DELA PAZ, Remberto “Bobby” Daniel A.

de la pazAfter graduating from medical school, Remberto Daniel “Bobby” Dela Paz turned his back on a potentially lucrative career in Manila and left for Samar, to set up a community-based health program there for the poor. There he was assassinated by martial law forces.

In the 1970s, Dela Paz was a student activist in UP Diliman and later in medical school. He joined the Samahan ng mga Makabayang Siyentipiko and Liga ng Agham para sa Bayan, and took part in the First Quarter Storm and the Diliman Commune. At the UP College of Medicine, he contributed articles to the newsletter UP Medics, joined the Progresibong Kilusang Medikal, helped organize the Medical Students Society, and volunteered in the college’s outreach program called Klinika ng Bayan.

He spent his required six-month rural medical work in Samar province where he saw the dark reality into which Ferdinand Marcos’ one-man rule had plunged the province. He saw, besides extreme poverty, widespread maltreatment and abuse of citizens. It was a place where medical services were badly needed. Upon becoming a full-fledged doctor in 1978, he returned to the province with his wife Sylvia, also a new physician.

The couple set up the community-based health program and their first clinic in Gandara, Samar. It was open to everyone. Using the Primary Health Care approach, Dela Paz went to remote villages to attend to the sick, teach first aid, basic hygiene and nutrition to community health workers. He used appropriate technology with herbal medicine and acupuncture, and even assembled an acupuncture oscillator made from local materials at minimal cost.

The martial law regime took note of the couple’s activities, and they were labelled as subversives. Threats to their safety became more and more apparent, and friends urged them to leave Gandara.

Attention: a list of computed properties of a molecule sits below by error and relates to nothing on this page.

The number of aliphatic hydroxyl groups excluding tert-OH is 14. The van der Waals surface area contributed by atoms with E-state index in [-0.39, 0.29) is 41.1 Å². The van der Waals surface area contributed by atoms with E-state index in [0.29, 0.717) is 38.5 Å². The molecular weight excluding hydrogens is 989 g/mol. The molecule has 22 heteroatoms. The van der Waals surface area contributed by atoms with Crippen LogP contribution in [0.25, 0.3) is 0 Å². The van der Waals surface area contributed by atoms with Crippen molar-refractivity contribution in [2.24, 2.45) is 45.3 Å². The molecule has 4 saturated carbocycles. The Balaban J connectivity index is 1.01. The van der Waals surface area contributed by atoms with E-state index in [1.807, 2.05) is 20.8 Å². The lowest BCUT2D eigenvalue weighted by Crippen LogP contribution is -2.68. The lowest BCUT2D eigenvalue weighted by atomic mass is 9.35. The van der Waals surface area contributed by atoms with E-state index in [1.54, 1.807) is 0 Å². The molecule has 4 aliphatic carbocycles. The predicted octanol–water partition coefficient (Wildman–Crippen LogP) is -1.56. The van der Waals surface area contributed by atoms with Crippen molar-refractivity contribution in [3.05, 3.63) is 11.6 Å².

They did move, but only to nearby Catbalogan City where they resumed their work. “I am a doctor and the only thing I should fear is not being a good one,” were Dela Paz’s memorable words. He explained: “Kami ay mga iskolar ng bayan at nais naming magbahagi ng kaalaman at kasanayan sa taong bayan na katuwang ng pamilyang nagpaaral sa amin.” (The people paid for our education just as much as our families, and we should share our knowledge and skills with them.)

Many poor people came to the Dela Paz clinic for treatment, and some may have been members of the New People’s Army operating in the area; invariably, they left with added knowledge and skills. As a doctor, Bobby dela Paz refused to limit himself only to treating diseases. Instead, he went to the people and lived with them, in the process witnessing the effects of an unjust system upon the health and lives of poor communities, especially the children. He came to the conclusion that when government itself becomes their oppressor, the people have a right to rise up in arms.

Dela Paz was assassinated by a single gunman on April 23, 1982, while he was working in his clinic. For over seven hours at the Samar Provincial Hospital, doctors took turns operating on him to save his life, while his wife Sylvia facilitated blood donations from friends, community health workers and former patients even from nearby islands. Outside the cordoned-off hospital, scores of people, rich and poor, held a vigil and prayed. Dela Paz succumbed just past midnight. He was 29 years old.